Fri
Jan 2 2009
04:39 pm
By: R. Neal  shortURL

From Nashville is Talking:

Well, I'm telling you what to believe. You believe what these people down here are telling you to believe because I'm seeing the data just like everybody else is.

That's the head of Roane Co. Emergency Management, who says special interest groups with agendas are spreading bad information. Go read NiT's full report on today's command center briefing.

See also: KNS: Officials say drinking water safe

Actually, I believe that treated municipal water supplies should be safe, assuming there's dilution from stream flows and that the normal filtration systems aren't overwhelmed by too much junk in the water (although I'm no scientist so don't take my word for it).

But from what I gather, the testing is being done at the intake. I haven't seen any tap water test results from the affected area. (And I don't know anyone who would drink untreated water from Watts Bar or any other Tennessee River impoundment in the past forty years or so.)

Would one of these do the job if a resident were concerned? Maybe TVA should buy one for all the affected residents until more is known.

See also: My Grandson became sick yesterday...

Tess's picture

Animals are important too...

Sure, most people aren't drinking from the river, but farmers out that way have livestock that do, and if not from the river directly, from ponds on their land that have been poisoned (or not?) by the sludge. And--not to point out the obvious--but folks that live on the river generally have dogs. How would you like to keep your labs out of the river when they are used to that being part of the their lifestyle? And, of course the waterfowl and the turtles and the deer and the fish and the foxes...and the trees and the plants. All these things depend on the land or the river for their existence. And, all these things are part of the special quality of life in Swan Pond.

R. Neal's picture

Sure, most people aren't

Sure, most people aren't drinking from the river, but farmers out that way have livestock that do, and if not from the river directly, from ponds on their land that have been poisoned (or not?) by the sludge. And--not to point out the obvious--but folks that live on the river generally have dogs. How would you like to keep your labs out of the river when they are used to that being part of the their lifestyle? And, of course the waterfowl and the turtles and the deer and the fish and the foxes...and the trees and the plants. All these things depend on the land or the river for their existence.

Those are all excellent points.

Unfortunately, when big coal is willing to write off entire communities, fish and wildlife are way down the list of priorities.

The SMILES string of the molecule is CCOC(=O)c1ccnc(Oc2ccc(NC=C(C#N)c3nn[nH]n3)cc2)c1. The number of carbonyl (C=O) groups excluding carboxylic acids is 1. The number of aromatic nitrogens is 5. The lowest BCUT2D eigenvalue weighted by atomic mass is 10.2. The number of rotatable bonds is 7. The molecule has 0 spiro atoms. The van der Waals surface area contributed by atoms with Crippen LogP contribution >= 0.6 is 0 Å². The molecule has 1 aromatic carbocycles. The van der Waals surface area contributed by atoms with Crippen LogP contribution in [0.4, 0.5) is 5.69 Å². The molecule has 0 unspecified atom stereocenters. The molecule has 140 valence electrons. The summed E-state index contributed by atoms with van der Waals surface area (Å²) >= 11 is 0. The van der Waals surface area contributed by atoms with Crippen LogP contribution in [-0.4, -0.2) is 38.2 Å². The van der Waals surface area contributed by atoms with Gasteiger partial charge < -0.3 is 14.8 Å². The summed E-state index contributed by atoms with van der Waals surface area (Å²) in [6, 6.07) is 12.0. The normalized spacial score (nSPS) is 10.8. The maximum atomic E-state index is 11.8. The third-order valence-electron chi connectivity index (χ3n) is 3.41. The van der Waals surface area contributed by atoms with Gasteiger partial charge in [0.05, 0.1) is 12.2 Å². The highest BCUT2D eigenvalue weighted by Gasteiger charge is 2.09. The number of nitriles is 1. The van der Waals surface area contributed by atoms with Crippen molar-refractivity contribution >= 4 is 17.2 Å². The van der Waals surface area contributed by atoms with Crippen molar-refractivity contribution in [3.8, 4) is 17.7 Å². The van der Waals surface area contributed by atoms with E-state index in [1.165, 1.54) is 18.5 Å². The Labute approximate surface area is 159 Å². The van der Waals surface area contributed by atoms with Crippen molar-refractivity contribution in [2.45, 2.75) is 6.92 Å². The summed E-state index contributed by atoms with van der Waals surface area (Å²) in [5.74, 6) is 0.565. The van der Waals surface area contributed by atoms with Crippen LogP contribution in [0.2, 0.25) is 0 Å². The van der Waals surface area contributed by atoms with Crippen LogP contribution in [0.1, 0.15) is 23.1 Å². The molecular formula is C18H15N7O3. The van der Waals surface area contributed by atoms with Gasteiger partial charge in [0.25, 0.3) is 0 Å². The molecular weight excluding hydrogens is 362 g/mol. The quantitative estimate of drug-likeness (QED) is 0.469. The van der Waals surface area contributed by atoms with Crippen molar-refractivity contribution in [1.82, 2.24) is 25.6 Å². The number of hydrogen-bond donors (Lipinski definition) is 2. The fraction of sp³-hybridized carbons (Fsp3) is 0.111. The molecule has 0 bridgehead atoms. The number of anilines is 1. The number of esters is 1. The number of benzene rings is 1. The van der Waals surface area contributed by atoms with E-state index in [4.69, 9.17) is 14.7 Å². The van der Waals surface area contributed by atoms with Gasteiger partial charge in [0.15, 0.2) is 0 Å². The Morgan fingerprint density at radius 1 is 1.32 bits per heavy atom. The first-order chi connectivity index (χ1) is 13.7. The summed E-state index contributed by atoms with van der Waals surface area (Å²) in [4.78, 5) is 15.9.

Livestock and pets are probably a little further up the list, but everyone up there is in triage mode at this point and four-legged critters are probably seen as expendable and replaceable at this point.

Not that that's right or anything.

Konaslurry's picture

Water's clean?

I personally think we should waterboard Tom Kilgore with some tap water from the surrounding area. We'll see how they feel after CEO boy gets a few big gulpers of that nice "clean" water.

BoB W.'s picture

Arsenic levels

While exploring the link to water filters that R. Neal provided, I discovered a link to this info regarding arsenic: (link...)

Check out footnotes #2 & #5! Don't know if this is the current standard or not, but if I lived nearby, I'd be worried!

rikki's picture

If I understand correctly,

If I understand correctly, the intake for the Kingston water supply is on the Tennessee River above the confluence with the Clinch, so for contaminants to enter the water supply, they would have to travel a ways downriver from the spill then manage to travel upriver to the intake, which is not very likely. The spring intake is a different story, but it's a minor source that can be monitored and shut off if it is drawing in contaminants. I don't think there is any credible concern about tap water apart from the few people nearby who use private wells. Their risk is highly dependent on the depth and location of the well.

Animals in the river or drinking from the river are a concern, and I hope TVA is making efforts to clear a channel for Swan Pond Creek and isolate as much of the ash from natural channels as possible while they figure out how to transport it to a permanent disposal site. Water flow is what is going to cleanse and dilute the toxins and restore normal conditions for wildlife.

Airborne dust seems to be a greater concern for terrestrial animals, as they can not only breathe it, but also consume it as dust settles on pastures and plants.

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